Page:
However, if I had to pick a winner here, I’d probably have to choose Chrome. Google is doing some fantastic work in the realm of computer and web security. Furthermore, they’re using Chrome’s dominance to prod web sites to be more secure, as well. That said, I think Firefox and Safari are also fairly secure browsers. And you could argue that because Firefox is open-source, it can actually be audited by cybersecurity experts – unlike the other three major browsers. Ideally, this vetting leads to less bugs.
Choose Your Weapon: Privacy
Unlike security, there are significant and important differences between the four major browsers when it comes to privacy. And this (to me) is the real differentiating factor.
While Google has been a true leader in terms of security, they’re pretty much the worst in terms of privacy. Their whole business model revolves around advertising (Google makes about 90% of its money from ads). And that leads to an enormous conflict of interest when it comes to protecting your personal data and web surfing habits. Apple has gone out of their way to basically be the anti-Google, making it a point of pride to collect as little data on their users as possible (and causing a collective freak-out by advertisers). But Firefox is also doing some great work in this area. In the coming months, Firefox will enable some wonderful anti-tracking technologies of their own.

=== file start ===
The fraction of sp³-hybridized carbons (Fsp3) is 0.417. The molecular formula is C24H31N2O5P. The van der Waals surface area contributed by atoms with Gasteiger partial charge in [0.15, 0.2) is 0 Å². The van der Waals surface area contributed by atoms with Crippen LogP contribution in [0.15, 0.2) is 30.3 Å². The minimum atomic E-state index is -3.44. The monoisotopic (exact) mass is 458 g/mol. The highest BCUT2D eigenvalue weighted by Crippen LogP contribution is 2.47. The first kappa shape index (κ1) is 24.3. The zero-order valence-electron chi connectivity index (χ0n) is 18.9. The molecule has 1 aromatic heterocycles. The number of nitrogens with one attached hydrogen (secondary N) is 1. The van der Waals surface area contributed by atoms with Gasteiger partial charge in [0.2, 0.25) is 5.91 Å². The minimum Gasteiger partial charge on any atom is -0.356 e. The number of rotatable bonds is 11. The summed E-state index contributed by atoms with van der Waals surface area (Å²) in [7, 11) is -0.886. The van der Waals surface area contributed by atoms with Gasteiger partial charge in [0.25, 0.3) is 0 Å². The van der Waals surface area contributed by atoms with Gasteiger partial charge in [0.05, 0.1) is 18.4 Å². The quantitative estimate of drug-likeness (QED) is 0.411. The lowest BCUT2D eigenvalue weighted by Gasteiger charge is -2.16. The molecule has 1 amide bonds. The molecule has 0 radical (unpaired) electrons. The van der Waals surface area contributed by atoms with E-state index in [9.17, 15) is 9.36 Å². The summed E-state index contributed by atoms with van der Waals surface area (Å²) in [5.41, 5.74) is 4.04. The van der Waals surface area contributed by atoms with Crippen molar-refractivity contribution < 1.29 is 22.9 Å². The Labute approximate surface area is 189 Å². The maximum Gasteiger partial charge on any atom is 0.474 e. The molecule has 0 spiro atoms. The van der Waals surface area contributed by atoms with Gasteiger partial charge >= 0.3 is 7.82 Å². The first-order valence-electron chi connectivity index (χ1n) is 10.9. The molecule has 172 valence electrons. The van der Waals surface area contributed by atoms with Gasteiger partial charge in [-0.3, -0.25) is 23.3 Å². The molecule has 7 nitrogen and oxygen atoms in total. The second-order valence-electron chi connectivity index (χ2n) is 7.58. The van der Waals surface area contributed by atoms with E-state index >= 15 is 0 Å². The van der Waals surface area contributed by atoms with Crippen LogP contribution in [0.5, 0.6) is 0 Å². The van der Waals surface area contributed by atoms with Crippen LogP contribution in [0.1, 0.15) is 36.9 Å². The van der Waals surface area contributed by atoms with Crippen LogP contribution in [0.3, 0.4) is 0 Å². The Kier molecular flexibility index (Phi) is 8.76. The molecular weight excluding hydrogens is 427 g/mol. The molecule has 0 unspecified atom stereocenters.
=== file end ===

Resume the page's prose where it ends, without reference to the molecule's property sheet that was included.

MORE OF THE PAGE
So who’s the winner in terms of privacy? Today, I’d say it’s a toss-up between Firefox and Safari, with Chrome being dead last. Internet Explorer and Edge are somewhere in between, but with Microsoft’s recent penchant for collecting user data, I would put it closer to Chrome.
And the Winner Is…
Based on everything I’ve read, I personally choose Firefox as my main browser. No browser is 100% secure and it’s very hard for even the most erstwhile browser to completely protect your privacy. But I think Firefox, on balance, is the best of the bunch. Browsers are constantly adding new features, so I will have to revisit this periodically (and I will update this article accordingly).
That said, there is at least one reason to also have Chrome installed on your system. And we’ll talk about that below.
Beyond the Big Four
There are actually several other web browsers you might want to consider. This article covers some of them, but I’ll just mention three.
The fifth most popular browser is Opera, and many people enjoy using it. If you’re not satisfied with any on my list, you might give it a try. Opera is fast and works on both Mac and PC.
The Brave browser is an open-source browser built for privacy, with built-in ad blocking and tracking protection. However, in a move to try to acknowledge the need for ad-based revenue, it also has a mechanism to insert its own ads, which opens up a lot of issues. I would wait and see on this one.
Lastly, the Tor browser is all about privacy – in fact, it tries to achieve true anonymity (though that is extremely difficult in practice). It’s based on Firefox and builds in several kick-butt privacy tools that are too technical to sum up here. But if you really need to surf privately, you should give Tor a serious look.
Less Is More